According to the Russian Defence Ministry, it is for the first time that a meeting of the heads of the military departments from countries of the region has been held in this format (Image courtesy: Twitter/@modgovkz)
Led by Russia, the Central Asian countries have expressed their deep concern over the ideology of religious radicalism fast spreading in the region due to the growing activity of international terrorist organizations in Afghanistan.
In a first of its kind meeting, the defence ministers of Russia and Central Asian countries went into a huddle in Moscow on Friday to strengthen their coordination and form common approaches to combating these structures.
The meeting was attended by the Russian Defence Minister Sergei Shoigu and his counterparts from Kazakhstan, Kyrgyzstan, Tajikistan and Uzbekistan - Ruslan Zhaksylykov, Baktybek Bekbolotov, Sherali Mirzo and Bakhodir Kurbanov, respectively.
According to the Russian Defence Ministry, it is for the first time that a meeting of the heads of the military departments from countries of the region has been held in this format.
On Thursday, as he held talks with the new Kazakh Defence Minister Ruslan Zhaksylykov, Shoigu had stated that everyone "began to forget Afghanistan a little", but "nothing has changed" there.
"The situation remains rather tense and serious. Everything that our American colleagues left there continues to degrade. All the risks that we talked about are growing. This is also a manifestation of international terrorism... There are also the weapons that have been left by the Americans in huge quantities and its distribution into not the best hands," commented the Russian Army General.
Last month in Dushanbe, during the meeting of regional security heads on the situation in Afghanistan, National Security Advisor (NSA) Ajit Doval had highlighted similar concerns over sophisticated American arms and ammunition from terror-torn country landing in the hands of Islamic jihadists in the region.
Today, Shoigu told the gathering of defence ministers that there is a "growing military danger" in Central Asia with the activation of international and regional terrorist organizations in Afghanistan, primarily the Islamic State of Iraq and the Levant and Al-Qaeda.
"The leaders of international terrorists consider Afghan territory as a base for infiltrating neighbouring countries and creating an extensive network of jihadist underground, replenished, among other things, by transferring militants from hot spots," said Shoigu.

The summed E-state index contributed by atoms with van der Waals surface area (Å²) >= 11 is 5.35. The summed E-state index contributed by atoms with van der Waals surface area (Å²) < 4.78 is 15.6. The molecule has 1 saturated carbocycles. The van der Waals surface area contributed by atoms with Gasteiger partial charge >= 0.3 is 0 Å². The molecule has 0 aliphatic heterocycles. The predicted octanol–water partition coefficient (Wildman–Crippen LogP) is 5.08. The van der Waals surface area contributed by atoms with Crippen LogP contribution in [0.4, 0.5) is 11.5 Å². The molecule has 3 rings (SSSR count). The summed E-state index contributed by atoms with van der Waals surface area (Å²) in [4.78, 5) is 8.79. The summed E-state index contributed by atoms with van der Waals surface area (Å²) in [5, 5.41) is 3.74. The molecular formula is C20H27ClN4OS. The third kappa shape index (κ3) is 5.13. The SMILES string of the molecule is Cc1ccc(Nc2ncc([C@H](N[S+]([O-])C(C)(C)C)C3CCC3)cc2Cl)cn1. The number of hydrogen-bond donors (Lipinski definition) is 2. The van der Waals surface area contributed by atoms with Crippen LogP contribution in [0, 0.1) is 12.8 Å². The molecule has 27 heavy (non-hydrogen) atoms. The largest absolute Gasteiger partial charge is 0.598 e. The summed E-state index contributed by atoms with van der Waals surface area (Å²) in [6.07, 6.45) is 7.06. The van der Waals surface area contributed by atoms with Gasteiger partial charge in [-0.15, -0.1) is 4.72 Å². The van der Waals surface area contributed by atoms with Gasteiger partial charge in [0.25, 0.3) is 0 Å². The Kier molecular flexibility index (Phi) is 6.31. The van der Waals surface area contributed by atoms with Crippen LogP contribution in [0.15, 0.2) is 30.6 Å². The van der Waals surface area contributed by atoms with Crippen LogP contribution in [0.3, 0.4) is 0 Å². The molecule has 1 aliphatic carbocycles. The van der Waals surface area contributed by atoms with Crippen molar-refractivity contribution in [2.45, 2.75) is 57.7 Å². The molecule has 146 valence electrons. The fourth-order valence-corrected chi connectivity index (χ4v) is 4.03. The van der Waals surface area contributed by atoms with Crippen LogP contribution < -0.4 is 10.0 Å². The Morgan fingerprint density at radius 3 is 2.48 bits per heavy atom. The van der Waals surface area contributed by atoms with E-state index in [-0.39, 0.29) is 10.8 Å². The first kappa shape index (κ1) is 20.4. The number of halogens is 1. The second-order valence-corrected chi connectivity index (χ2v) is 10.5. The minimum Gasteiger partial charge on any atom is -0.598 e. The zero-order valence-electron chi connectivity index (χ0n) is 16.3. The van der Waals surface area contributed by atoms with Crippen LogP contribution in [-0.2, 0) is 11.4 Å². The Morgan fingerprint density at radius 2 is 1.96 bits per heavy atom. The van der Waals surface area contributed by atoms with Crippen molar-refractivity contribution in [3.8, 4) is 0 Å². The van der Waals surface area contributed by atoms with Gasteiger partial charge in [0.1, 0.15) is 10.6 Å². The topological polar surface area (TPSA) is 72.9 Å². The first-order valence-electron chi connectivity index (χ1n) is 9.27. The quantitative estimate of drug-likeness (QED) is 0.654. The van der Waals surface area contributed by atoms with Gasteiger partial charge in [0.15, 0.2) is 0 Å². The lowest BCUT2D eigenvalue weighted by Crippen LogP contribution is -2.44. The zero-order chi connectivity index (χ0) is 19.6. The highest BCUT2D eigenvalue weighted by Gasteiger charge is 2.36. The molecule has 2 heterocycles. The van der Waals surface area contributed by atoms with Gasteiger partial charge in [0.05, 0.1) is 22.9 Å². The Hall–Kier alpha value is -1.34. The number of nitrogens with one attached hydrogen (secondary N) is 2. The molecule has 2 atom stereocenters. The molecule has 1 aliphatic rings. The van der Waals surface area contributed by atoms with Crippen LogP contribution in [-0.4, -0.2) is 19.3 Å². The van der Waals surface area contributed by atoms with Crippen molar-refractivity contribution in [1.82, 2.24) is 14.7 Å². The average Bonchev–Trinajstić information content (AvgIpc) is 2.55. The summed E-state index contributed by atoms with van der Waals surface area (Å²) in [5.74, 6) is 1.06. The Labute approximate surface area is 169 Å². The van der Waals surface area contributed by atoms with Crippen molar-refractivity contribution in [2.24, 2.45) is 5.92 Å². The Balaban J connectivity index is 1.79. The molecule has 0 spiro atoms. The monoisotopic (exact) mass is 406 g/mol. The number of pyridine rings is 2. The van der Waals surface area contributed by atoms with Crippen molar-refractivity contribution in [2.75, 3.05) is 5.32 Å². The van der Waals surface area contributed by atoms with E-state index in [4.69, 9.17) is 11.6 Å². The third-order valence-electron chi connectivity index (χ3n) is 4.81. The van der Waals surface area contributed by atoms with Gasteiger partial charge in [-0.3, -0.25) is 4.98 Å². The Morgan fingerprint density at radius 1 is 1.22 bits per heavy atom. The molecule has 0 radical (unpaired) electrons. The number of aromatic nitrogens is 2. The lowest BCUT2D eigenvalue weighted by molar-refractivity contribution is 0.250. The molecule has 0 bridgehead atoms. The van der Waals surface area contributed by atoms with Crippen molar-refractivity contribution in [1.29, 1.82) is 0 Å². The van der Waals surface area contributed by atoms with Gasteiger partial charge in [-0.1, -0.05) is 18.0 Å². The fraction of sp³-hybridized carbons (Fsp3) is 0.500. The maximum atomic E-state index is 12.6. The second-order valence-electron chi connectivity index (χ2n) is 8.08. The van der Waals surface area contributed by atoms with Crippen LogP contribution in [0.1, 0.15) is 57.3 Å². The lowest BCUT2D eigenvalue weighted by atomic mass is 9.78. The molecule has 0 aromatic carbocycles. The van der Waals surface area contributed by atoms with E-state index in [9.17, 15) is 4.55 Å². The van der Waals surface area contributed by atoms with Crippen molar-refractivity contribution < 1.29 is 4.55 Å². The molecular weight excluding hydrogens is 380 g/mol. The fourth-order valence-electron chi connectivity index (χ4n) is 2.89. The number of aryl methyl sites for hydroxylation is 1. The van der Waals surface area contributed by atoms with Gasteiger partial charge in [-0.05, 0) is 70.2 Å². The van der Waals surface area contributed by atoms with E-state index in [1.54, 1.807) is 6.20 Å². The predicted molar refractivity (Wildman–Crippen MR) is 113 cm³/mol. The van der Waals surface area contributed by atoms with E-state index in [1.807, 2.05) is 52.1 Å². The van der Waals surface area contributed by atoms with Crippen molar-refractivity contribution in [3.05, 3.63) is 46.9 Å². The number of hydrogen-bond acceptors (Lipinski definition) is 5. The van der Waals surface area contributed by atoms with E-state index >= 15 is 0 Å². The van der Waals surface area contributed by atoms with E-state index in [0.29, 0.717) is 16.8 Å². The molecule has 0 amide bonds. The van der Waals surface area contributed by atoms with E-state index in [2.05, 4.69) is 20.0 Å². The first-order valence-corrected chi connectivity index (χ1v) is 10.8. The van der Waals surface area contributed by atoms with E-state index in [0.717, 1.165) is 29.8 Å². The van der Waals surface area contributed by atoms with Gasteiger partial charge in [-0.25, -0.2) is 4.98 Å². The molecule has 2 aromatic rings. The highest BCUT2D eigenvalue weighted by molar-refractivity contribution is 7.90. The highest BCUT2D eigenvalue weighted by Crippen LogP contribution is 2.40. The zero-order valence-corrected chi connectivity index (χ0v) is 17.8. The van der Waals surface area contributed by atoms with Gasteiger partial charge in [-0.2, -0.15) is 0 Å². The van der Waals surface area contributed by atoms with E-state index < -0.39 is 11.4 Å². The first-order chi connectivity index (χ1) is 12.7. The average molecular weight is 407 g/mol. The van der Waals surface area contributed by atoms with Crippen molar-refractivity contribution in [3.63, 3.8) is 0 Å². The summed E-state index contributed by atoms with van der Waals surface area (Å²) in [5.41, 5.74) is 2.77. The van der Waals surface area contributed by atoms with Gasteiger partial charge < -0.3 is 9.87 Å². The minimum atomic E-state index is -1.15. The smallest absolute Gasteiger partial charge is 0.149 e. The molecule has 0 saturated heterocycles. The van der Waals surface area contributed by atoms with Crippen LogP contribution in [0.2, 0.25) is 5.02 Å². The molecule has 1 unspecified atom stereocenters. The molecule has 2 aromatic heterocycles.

He maintained that besides religious radicalism, drug trafficking and cross-border crime are also on the rise which calls for strengthening coordination between the law enforcement agencies of the states of Central Asia and Russia.
Earlier in the day, Shoigu had held a similar meeting with the Council of Defence Ministers of the CIS countries to provide information on the course of the Russian special military operation in Ukraine.
"The meeting heard information about the military-political situation in the world, the growing threats to the security of the Commonwealth of Independent States," the Kazakhstan Defence Ministry said in a statement later.
Data on the state of aviation safety in the armed forces of the Commonwealth in 2021 and training of specialists for engineering troops were also considered.
Meanwhile, the Collective Security Treaty Organization (CSTO) is planning a major joint exercise 'Frontier-2022' with the units of the Collective Rapid Deployment Forces Central Asian Region (CSBR CAR) right at the Tajikistan-Afghanistan border.
Representatives of the defence departments of Kazakhstan, Kyrgyzstan, Russia, Tajikistan and a group of officers of the CSTO Joint Staff, headed by Major General Viktor Lisovsky held a three-day meeting in Dushanbe (June 21-23) to finalise the composition of the national contingents.
A reconnaissance of the exercise area Kharbmaidon training ground in Tajikistan, which is located just 20 kilometers from Afghanistan, was also carried out.
The collective forces are designed to fulfill the tasks of ensuring the military security of the CSTO member states of the Central Asian Collective Security Region, including participating in repelling external military aggression and conducting joint counter-terrorist operations.
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